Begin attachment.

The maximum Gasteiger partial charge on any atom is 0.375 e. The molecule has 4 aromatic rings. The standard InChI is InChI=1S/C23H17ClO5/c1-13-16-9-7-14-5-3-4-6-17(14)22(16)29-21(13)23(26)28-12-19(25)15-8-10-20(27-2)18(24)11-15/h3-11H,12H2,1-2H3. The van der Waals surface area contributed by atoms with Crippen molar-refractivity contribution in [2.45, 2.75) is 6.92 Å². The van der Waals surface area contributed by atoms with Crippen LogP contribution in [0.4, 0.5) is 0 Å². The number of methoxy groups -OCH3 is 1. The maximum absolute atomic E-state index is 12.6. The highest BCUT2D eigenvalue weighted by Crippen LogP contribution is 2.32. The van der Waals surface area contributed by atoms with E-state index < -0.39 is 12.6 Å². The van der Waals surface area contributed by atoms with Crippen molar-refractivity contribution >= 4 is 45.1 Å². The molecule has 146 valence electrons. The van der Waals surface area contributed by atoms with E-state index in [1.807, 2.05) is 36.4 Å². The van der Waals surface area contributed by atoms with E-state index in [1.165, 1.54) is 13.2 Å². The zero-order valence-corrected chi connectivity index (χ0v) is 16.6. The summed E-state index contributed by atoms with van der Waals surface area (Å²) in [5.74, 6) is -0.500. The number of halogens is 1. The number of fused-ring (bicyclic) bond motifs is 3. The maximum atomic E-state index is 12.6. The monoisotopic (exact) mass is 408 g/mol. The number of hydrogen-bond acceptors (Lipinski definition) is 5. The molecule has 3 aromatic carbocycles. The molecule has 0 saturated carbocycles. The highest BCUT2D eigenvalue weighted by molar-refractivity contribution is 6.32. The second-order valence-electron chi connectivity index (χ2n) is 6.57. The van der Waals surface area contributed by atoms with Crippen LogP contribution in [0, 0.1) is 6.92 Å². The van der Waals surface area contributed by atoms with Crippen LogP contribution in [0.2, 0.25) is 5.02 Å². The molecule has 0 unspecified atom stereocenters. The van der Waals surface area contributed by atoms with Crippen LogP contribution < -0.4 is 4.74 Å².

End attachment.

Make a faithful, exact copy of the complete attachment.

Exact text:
The maximum Gasteiger partial charge on any atom is 0.375 e. The molecule has 4 aromatic rings. The standard InChI is InChI=1S/C23H17ClO5/c1-13-16-9-7-14-5-3-4-6-17(14)22(16)29-21(13)23(26)28-12-19(25)15-8-10-20(27-2)18(24)11-15/h3-11H,12H2,1-2H3. The van der Waals surface area contributed by atoms with Crippen molar-refractivity contribution in [2.45, 2.75) is 6.92 Å². The van der Waals surface area contributed by atoms with Crippen LogP contribution in [0.4, 0.5) is 0 Å². The number of methoxy groups -OCH3 is 1. The maximum absolute atomic E-state index is 12.6. The highest BCUT2D eigenvalue weighted by Crippen LogP contribution is 2.32. The van der Waals surface area contributed by atoms with E-state index < -0.39 is 12.6 Å². The van der Waals surface area contributed by atoms with Crippen molar-refractivity contribution >= 4 is 45.1 Å². The molecule has 146 valence electrons. The van der Waals surface area contributed by atoms with E-state index in [1.807, 2.05) is 36.4 Å². The van der Waals surface area contributed by atoms with E-state index in [1.165, 1.54) is 13.2 Å². The zero-order valence-corrected chi connectivity index (χ0v) is 16.6. The summed E-state index contributed by atoms with van der Waals surface area (Å²) in [5.74, 6) is -0.500. The number of halogens is 1. The number of fused-ring (bicyclic) bond motifs is 3. The maximum atomic E-state index is 12.6. The monoisotopic (exact) mass is 408 g/mol. The number of hydrogen-bond acceptors (Lipinski definition) is 5. The molecule has 3 aromatic carbocycles. The molecule has 0 saturated carbocycles. The highest BCUT2D eigenvalue weighted by molar-refractivity contribution is 6.32. The second-order valence-electron chi connectivity index (χ2n) is 6.57. The van der Waals surface area contributed by atoms with Crippen LogP contribution in [0, 0.1) is 6.92 Å². The van der Waals surface area contributed by atoms with Crippen LogP contribution in [0.2, 0.25) is 5.02 Å². The molecule has 0 unspecified atom stereocenters. The van der Waals surface area contributed by atoms with Crippen LogP contribution < -0.4 is 4.74 Å².